There are so many similarities in Amanda’s situation and recovery to the way a computer works.
The brain bleed was like a piece of badly – written code; corrupting existing data and stopping the program from working correctly – stopping it from executing existing code, saving information and subsequently retrieving it.
But somehow, luckily in all the chaos and uncontrolled trauma her brain, most likely assisted by the early intervention of the paramedics, managed to save a backup somewhere else.
At some point a few hours after her initial bleed, her brain initiated a ‘reboot’ – and started to re-install the saved data. But instead of using the operating system she previously had – Windows 10, her brain was now running on an old saved copy of Windows 95 – on dial up.
Over the last 7 months Amanda’s brain has been slowly and steadily reinstalling, recompiling and downloading new versions of the data and information she has spent the previous 53 years using to run her life.
On some occasions she has gone straight to the latest software version ( language, vocabulary, grammar etc). In other instances she is gradually working her way through old versions until her brain is ready to install a newer one. This applies both to physical capability and mental agility.
Thinking of stroke recovery like this helps to accept you don’t get the same person back. you get a different version depending on how much of the original programming gets reinstalled.
It’s like the story of the gardener who proudly boasts he’s had the same spade for 50 years. “I’ve only had to replace the handle four times and the blade twice.”
Routines, repetition and sequencing are vitally important in re-enforcing everyday tasks; dressing, showering or making meals. Over the last few months Amanda has progressed by remembering routine and relying on her brain to recall what she used to do before the stroke.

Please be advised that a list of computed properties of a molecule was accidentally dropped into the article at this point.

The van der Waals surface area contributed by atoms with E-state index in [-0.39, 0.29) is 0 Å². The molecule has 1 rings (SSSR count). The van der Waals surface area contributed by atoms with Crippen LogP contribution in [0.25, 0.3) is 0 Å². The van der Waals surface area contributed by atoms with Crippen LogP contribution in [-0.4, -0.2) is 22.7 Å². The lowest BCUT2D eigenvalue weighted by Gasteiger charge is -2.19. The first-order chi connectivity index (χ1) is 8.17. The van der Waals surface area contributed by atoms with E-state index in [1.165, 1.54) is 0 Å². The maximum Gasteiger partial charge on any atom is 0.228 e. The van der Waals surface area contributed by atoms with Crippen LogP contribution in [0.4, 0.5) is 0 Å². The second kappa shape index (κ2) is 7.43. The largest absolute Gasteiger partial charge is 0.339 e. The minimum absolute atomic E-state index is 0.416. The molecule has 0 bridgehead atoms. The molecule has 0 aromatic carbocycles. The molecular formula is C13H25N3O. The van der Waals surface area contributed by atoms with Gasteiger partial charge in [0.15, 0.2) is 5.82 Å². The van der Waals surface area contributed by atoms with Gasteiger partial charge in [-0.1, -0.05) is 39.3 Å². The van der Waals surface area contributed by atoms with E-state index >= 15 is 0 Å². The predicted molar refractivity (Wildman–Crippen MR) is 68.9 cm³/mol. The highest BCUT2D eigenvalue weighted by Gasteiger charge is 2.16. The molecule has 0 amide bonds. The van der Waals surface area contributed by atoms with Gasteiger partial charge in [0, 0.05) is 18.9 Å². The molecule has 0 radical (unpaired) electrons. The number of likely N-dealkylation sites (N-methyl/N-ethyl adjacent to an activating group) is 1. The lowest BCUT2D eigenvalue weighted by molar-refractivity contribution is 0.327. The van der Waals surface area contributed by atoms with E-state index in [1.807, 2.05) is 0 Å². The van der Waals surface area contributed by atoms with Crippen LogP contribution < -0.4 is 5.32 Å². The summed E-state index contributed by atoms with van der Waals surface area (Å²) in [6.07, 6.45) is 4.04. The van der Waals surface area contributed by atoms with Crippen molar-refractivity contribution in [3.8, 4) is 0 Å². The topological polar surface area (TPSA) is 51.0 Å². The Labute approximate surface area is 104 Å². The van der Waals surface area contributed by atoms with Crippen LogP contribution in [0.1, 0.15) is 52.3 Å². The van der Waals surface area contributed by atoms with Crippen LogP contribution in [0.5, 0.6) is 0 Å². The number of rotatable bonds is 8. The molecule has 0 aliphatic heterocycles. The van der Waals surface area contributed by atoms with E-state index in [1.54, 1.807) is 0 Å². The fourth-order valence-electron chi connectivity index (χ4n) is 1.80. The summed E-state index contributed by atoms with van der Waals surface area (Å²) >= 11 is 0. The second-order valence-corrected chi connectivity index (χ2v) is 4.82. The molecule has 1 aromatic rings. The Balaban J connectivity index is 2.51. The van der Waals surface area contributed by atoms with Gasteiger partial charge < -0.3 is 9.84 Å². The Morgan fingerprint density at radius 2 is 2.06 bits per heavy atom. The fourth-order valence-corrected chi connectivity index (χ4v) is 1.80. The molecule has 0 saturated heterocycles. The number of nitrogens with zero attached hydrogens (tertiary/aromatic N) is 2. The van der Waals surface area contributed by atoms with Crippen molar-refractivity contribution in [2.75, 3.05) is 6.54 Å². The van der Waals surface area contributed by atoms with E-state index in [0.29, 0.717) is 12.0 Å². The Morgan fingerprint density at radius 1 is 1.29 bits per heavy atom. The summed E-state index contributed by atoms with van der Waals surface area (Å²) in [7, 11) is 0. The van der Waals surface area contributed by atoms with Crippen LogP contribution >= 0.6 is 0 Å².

The importance of this was demonstrated to me on Saturday.
Monday to Friday is an almost identical routine which helps to heal her brain. While weekends are slightly different (the times are different and the speed a bit more relaxed), the sequence of actions is generally the same.
But this Saturday was different.
Since last week’s visit to the local hydrotherapy pool was so successful we’ve decided to make it a regular event. 8.00am, before all the small kids start arriving for their weekly swimmimg lesson.
After 45 minutes of gentle bouyant exercise we were back home and decided to have breakfast before showering. Finally, as Amanda entered the shower she was back into her usual routine for the first time that day.
She washed her hair. Then…stopped. For a moment it was as if her brain had hit ‘pause’ and she stared at the blank wall of the shower.
“Now you wash” I prompted her as she looked at the various bottles.
“Pick up the shower soap, the white bottle and squeeze it on the sponge.”
…and she was back online.
I’d broken the routine. Altered the sequence of her usual morning ritual, and the program didn’t now what to do next.
We take our daily routine for granted. But we have it for a reason.
If something slightly different happens, it throws us off balance. An unexpected diversion on the drive to work, the first night in a strange bed or the sensation of new shoes. We all react in small, almost imperceptible ways to these small changes to our everyday lives and move on, often without even noticing.
But in the brains of stroke recoverers, these can be impossible to deal with…yet.